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Unformatted text preview: islike work and will avoid it if possible.
• Most people must be “coerced, controlled, directed, and threatened with punishment to get them” to work (McGregor 1960, 33–34).
• The average human prefers to be directed, wishes to avoid responsibility, has little
ambition, and wants security.
The ﬁrst assumption has been the subject of great debate in Western philosophy. Tausky
(1992) argues that there is nothing in theology or psychology to support the notion that all
people by human nature inherently like or dislike work. What seems to be more realistic is
that any individual’s attitude toward work is a function of many sociological factors; the
“desirability or loathsomeness” of work is likely to be a matter of individual development
rather than a matter of human nature. Tausky’s work underscores the dangers of using either
Theory X or Theory Y assumptions as a general rule of management. It is more likely that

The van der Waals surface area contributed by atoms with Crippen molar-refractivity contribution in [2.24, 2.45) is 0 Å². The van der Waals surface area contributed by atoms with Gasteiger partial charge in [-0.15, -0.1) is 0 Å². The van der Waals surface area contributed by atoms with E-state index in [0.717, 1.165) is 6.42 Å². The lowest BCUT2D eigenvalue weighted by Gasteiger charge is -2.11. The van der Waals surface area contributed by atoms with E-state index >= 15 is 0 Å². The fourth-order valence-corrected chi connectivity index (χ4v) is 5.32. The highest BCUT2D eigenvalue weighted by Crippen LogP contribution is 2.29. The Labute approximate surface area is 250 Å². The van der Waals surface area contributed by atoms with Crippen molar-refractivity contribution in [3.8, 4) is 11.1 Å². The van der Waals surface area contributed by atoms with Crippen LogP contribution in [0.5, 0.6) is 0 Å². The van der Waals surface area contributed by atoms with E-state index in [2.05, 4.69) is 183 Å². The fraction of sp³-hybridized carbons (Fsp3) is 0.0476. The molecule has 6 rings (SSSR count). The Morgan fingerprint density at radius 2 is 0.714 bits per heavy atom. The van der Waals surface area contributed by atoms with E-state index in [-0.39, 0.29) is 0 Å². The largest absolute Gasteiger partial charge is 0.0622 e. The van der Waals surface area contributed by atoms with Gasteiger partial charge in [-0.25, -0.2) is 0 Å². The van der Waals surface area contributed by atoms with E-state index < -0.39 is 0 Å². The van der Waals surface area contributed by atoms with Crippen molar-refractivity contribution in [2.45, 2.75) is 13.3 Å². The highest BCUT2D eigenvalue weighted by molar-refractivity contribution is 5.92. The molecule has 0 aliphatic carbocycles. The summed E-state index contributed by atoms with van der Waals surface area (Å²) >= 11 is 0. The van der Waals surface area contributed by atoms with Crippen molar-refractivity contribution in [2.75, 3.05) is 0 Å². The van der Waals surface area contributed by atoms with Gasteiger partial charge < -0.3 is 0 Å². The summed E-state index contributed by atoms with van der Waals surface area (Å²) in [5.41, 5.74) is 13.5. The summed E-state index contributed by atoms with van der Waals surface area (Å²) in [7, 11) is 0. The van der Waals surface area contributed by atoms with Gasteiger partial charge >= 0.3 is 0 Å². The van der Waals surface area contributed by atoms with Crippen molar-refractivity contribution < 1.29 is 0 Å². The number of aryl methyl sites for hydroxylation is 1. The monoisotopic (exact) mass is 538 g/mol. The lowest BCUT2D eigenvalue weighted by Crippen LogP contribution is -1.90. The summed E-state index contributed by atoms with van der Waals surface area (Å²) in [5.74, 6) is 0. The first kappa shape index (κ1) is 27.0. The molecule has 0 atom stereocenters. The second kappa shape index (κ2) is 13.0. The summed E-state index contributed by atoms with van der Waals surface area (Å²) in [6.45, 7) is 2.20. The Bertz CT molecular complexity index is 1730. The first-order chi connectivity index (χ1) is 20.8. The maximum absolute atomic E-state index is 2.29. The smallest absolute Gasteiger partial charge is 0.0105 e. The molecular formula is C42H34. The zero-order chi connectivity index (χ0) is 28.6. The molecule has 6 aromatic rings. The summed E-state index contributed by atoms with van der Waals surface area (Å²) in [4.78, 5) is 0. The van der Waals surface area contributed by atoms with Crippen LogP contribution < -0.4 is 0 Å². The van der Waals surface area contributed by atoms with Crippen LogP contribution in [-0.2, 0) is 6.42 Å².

some people dislike work and others like it (Tausky 1992, 8). Thus, the ﬁrst characteristic
needs some modiﬁcation.
The second assumption seems overly harsh (McGregor 1960, 36). It would mean that
managers believe that their subordinates need to be directed and controlled in the execution
of their duties. This assumption may result from various factors including a lack of knowledge on the part of subordinates, the consequences of poor performance of a speciﬁc task,
the risks associated with a job, or a manager’s belief that he or she knows the job more thoroughly than his or her subordinates (Wilkinson, Godfrey, and Marchington 1997). The ﬁnal
assumption likewise seems to be a caricature of employees who seek direction and desire
job security. Thus, a more realistic Theory X model assumes the following:
• Many people dislike work and will avoid it if possible.
• Many people must be controlled and directed in the execution of their tasks.
• Managers know more about a job and its requirements than do subordinates.
• Most subordinates conform to rules and are efﬁcient and...
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